New York Attempts to Regulate CBD

by | Nov 23, 2020

Written by Jessica McKeil

Jessica McKeil is a cannabis writer and B2B content marketer living in British Columbia, Canada. Her focus on cannabis tech, scientific breakthroughs, and extraction has led to bylines with Cannabis & Tech Today, Terpenes and Testing, Analytical Cannabis, and Grow Mag among others. She is the owner and lead-writer of Sea to Sky Content, which provides content and strategy to the industry’s biggest brands.

The cannabidiol (CBD) oil industry has a dark side. It’s long been dogged by accusations of being snake oil and dubious claims about its miraculous health properties. Many of these accusations stem from the lack of regulatory oversight. When there are no rules, it’s easy to make scientifically unsound claims and create definitions as it goes along.

The full-spectrum and broad-spectrum debate is one such example of vague, poorly defined, and often misapplied terminology hampering the product’s evolution.

With the Food and Drug Administration (FDA) long overdue in releasing national guidelines, New York isn’t the only state to try its hand at better CBD regulation. But, it is the first to propose official definitions covering full-spectrum, broad-spectrum, and more.

What is CBD Oil? New York Attempts to Define

On October 26th, 2020, the New York State Department of Health (DOH) launched its recommended hemp extract rules, which would finally bring the industry in line with similar consumer goods.

As per the October proposals, “the Federal government has not implemented a regulatory system to effectively control the quality of products on the market. In this absence, unscrupulous actors have entered the market and sold cannabinoid hemp products that do not meet the quality control standards common in the established supplement, food, and cannabis industries.”

Among other proposals, this release attempts to finally mandate CBD labeling. The DOH submitted the following definitions for commonly applied/misapplied terms already in use on CBD consumer goods:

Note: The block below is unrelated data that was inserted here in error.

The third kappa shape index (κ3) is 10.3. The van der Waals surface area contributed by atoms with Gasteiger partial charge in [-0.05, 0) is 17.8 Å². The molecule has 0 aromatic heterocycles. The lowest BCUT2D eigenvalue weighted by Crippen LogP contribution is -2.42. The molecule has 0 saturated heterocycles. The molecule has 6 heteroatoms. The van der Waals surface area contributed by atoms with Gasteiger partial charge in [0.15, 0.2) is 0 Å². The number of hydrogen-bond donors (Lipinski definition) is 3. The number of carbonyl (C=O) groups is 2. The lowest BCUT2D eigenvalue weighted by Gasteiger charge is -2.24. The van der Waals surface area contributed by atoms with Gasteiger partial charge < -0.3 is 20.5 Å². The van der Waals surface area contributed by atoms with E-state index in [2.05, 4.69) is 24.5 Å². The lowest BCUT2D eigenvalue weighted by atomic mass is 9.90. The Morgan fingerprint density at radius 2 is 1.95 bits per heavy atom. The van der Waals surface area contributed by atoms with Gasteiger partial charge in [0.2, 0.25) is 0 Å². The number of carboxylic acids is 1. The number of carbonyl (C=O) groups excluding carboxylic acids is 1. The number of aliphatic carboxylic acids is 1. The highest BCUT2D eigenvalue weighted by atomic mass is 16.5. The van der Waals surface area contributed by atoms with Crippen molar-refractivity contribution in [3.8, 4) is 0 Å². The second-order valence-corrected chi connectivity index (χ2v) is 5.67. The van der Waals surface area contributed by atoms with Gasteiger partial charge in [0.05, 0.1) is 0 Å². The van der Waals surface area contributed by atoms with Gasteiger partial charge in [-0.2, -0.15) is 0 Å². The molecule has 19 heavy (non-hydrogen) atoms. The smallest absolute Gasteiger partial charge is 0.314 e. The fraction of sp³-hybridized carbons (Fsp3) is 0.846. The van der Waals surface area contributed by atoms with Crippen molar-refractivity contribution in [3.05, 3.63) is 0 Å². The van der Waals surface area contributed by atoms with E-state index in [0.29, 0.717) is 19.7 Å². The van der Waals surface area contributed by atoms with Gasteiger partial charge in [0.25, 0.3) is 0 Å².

“Any form of cannabinoid hemp product consisting of the flower, buds, leaves, or stems of the hemp plant, including trimmings thereof, intended for retail sale to consumers without further processing.”

It’s worth noting that New York prohibited the sale of hemp flower to consumers as a smokable product.

Full Spectrum

Cannabinoid extracts derived from hemp and that contain “cannabinoids, aromatics, essential vitamins and minerals, fatty acids, protein, chlorophyll, flavonoids, or terpenes.”

Full extracts may not be reformulated nor mixed with isolates or distillates.

Broad Spectrum

Concentrated hemp extracts containing multiple cannabinoids, which have had the THC removed through a process known as THC remediation.


A hemp concentrate where a segment of cannabinoids from an initial extraction are selectively concentrated through heating and cooling, with all impurities removed”


A hemp extraction comprises more than 95 percent of a single cannabinoid

New York may be the first state to layout the official definitions within the CBD industry, but it surely won’t be the last. The labeling dilemma has plagued the sector since its inception. Unscrupulous producers have played a game of pick and choose based on what consumers wanted to hear, not based on the product’s formulation or extraction process.

Stepping Into the Void Left by Federal Regulators

New York’s proposal comes at a disruptive time for the hemp extraction sector. For decades, hemp extractors and CBD manufacturers have operated in a grey area, dancing around federal restrictions from the FDA, Drug Enforcement Agency, and the United States Department of Agriculture (USDA). Hemp extracts and CBD oils were legal, essentially because these products were explicitly missing in federal legislation. 

But, with exponential growth and unrivaled consumer demand, CBD hasn’t escaped the attention of federal regulation. Although the wheels of change are painfully slow within these departments, each has attempted to expand and regulate the industry’s explosion. The DEA and the USDA have recently made adjustments to CBD regulation, but when it comes to the FDA (arguably the department that counts for consumer goods), it has failed to reach any conclusions.

It’s been a make-it-up-as-you-go-along approach for as long as the industry has been in operation. Which has meant terms like full-spectrum and broad-spectrum have taken on a life of their own. Even if their initial use was between intermediate (non-consumer-facing) players, they are now universally slapped onto consumer products as the latest trend in CBD marketing. Unfortunately, most consumers wouldn’t be able to give you a science-based description of what a full spectrum means or why it’s different from a broad spectrum. Perhaps more troubling, the same ignorance is true for people selling CBD products.

In an interview for Hemp Industry Daily, Joy Beckerman, a New York-based hemp consultant, called the new state proposals “courageous and empowering.” Although this may be a bit of a stretch, it doesn’t take away from the state’s leadership role in hemp and CBD regulation. Beckerman firmly believes that these new rules could become a template for national regulation. As she explained, “They understand that in the absence of the FDA taking the reins and creating a framework, that somebody is going to have to sort of lead the way.” As the nation eagerly awaits more CBD policy updates from the FDA, it will be fascinating to see what federal definitions and regulations roll out.